Quebec has a unique opportunity to lead the way in the prevention and treatment of colorectal cancer



    MONTREAL, Sept. 27 /CNW/ - The Colorectal Cancer Association of Canada
commends the Quebec Government's announcement of a Cancer Control Strategy for
the province "Orientations prioritaires 2007-2012 du Programme québécois de
lutte contre le cancer."
    Rebalancing the health system to ensure that the patient is at the centre
of Quebec health care is a key objective and one which should be reflected in
the Quebec strategy in order to improve the quality of life of patients in
Quebec and the population as a whole.
    If the object is to reduce the incidence of cancer, reduce the likelihood
of dying of cancer, and improve the quality of life of those living with
cancer then Quebec must take concrete steps to bring about change sooner than
later.
    Quebec has a unique opportunity to lead the way in the prevention and
treatment of colorectal cancer and our government should not waste any further
time before implementing a population based colorectal cancer screening
program.
    Colorectal cancer affects women almost as much as men and it is the
second biggest cancer killer in Quebec. This year in Quebec approximately
5,400 people will be diagnosed with the disease and sadly 2,400 people will
die from it. One in 14 men and one in 16 women are expected to develop
colorectal cancer during their lifetime. One in 28 men will die from it and
one in 31 women will die from it. It is also 90% curable if caught early.
    So why wait any longer? Why should we lose one more life unnecessarily?
And why when we have known for years that we could have prevented thousands of
Quebecers from getting this disease, do we deprive them from the most advanced
treatments in accordance with prescribed treatment guidelines?
    "We are at a crossroads in Quebec where the cost of cancer treatment is
escalating and our government is hard pressed to pay for these treatments. As
newer biologics and small molecules are used in the targeted battle against
cancer, Quebec must think to the future and not only implement a screening
program for the general population, but also ensure that those already touched
by the disease have timely and equal access across the province to the most
effective treatments," said Barry D. Stein president of the Colorectal Cancer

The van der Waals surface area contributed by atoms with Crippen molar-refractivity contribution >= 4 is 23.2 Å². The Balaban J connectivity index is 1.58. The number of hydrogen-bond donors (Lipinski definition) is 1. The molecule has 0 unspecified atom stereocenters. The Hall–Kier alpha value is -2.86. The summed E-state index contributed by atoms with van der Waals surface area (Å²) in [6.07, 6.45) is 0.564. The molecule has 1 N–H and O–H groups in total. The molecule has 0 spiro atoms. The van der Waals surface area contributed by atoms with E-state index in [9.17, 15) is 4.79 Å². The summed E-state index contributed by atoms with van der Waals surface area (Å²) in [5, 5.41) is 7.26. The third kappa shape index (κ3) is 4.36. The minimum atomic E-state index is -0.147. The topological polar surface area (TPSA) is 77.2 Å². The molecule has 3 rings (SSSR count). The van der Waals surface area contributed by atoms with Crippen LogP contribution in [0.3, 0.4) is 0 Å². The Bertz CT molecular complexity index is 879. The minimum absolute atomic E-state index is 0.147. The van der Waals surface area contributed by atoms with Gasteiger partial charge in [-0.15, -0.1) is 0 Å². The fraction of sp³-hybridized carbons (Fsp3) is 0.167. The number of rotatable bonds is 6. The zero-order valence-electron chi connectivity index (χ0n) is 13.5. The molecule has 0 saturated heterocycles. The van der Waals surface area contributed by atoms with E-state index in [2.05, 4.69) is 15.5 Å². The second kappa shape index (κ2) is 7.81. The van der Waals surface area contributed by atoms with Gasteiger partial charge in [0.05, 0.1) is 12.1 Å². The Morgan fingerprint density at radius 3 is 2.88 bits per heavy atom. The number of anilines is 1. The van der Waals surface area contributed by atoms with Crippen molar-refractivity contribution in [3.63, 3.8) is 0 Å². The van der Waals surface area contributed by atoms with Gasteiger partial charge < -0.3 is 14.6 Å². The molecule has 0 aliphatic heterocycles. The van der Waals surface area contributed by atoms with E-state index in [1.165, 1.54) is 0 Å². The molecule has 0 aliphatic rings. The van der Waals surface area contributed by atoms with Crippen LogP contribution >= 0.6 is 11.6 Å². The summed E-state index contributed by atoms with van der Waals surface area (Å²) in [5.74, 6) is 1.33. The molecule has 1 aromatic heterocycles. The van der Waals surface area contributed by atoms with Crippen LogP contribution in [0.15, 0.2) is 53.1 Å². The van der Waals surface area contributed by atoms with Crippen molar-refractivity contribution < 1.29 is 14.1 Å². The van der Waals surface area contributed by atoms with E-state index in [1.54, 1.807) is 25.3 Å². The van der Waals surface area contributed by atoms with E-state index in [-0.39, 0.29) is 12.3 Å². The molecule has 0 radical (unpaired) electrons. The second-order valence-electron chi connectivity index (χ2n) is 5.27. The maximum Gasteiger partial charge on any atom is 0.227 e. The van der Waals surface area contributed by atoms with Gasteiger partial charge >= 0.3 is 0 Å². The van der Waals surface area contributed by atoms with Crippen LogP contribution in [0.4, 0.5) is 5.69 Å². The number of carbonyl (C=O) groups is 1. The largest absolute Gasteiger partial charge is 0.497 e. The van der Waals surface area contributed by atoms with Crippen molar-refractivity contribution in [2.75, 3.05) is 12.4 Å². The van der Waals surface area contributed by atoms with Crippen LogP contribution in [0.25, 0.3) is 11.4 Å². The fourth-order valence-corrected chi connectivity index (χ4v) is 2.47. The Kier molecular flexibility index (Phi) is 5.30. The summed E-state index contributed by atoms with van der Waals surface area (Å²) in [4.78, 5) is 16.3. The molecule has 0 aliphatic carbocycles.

Association of Canada (CCAC).
    "While some people still debate the cost effectiveness of a screening
program other countries such as Finland, England and Australia and indeed
other Canadian provinces (Ontario, Manitoba and Alberta) are moving ahead
diligently with the implementation of colorectal cancer screening programs.
Other provinces such as British Columbia have programs waiting for approval
before their Ministry of Health and still others such as Nova Scotia are
developing plans to bring in colorectal cancer screening in the near future,"
said Stein.
    Stein added that education about Healthy Lifestyles combined with
screening will save more than just lives. "Not only will we benefit from a
reduction in the amount of deaths and unnecessary pain and suffering from the
disease, but we will save millions of dollars by reducing the number of people
who require expensive treatment and medications," he added.
    To promote screening, the CCAC has launched an awareness campaign in
Quebec on TV and in print with the late George Thurston (Boule Noire) and
other Quebec personalities such as Gilles Renaud to draw attention to this
important issue.
    The CCAC also hosted a national Colorectal Cancer Round Table earlier
this year in Montreal bringing together key stakeholders from across the
country and the province to find ways to increase colorectal cancer screening
as well as timely access to effective treatment. As a result of the CCAC
efforts screening has become a national priority within the new Canadian
Partnership Against Cancer (CPAC).

    NOTES TO EDITORS:

    About colon cancer

    Colorectal cancer - cancer of the colon or rectum - is the second leading
cause of cancer deaths overall in men and women in Canada. The disease
surpasses both breast and prostate cancer in mortality, and is second only to
lung cancer in numbers of cancer deaths.
    Even though it is preventable, an estimated 20,800 (5,400 in Quebec)
Canadians will be diagnosed with colorectal cancer this year, and
approximately 8,700(2,400 in Quebec) are estimated to die from it. An almost
equal number of men and women are diagnosed each year with colorectal cancer
in Canada.
    On average, 385 Canadians will be diagnosed with colorectal cancer every
week and 163 people will die from it every week. One in 14 men and one in 16
women are expected to develop colorectal cancer during their lifetime. One in
28 men will die from it and one in 31 women will die from it.

    About CCAC

    The Colorectal Cancer Association of Canada is a non-profit organization
whose mission is to increase awareness and educate Canadians about colorectal
cancer, support patients and their families, and advocate for a national
screening policy and timely access to treatment and diagnostics.
    Visit the CCAC's website for additional information on colorectal cancer
at www.colorectal-cancer.ca or call 1 877 50 COLON, 514 875 7745, 416 920 4333





For further information:

For further information: or to schedule an interview with a patient or
physician, please contact: Barry D. Stein, Colorectal Cancer Association of
Canada, Cell: (514) 944-0200, barrys@colorectal-cancer.ca, (514) 875-7899, or
(514) 875-7745

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Colorectal Cancer Association of Canada

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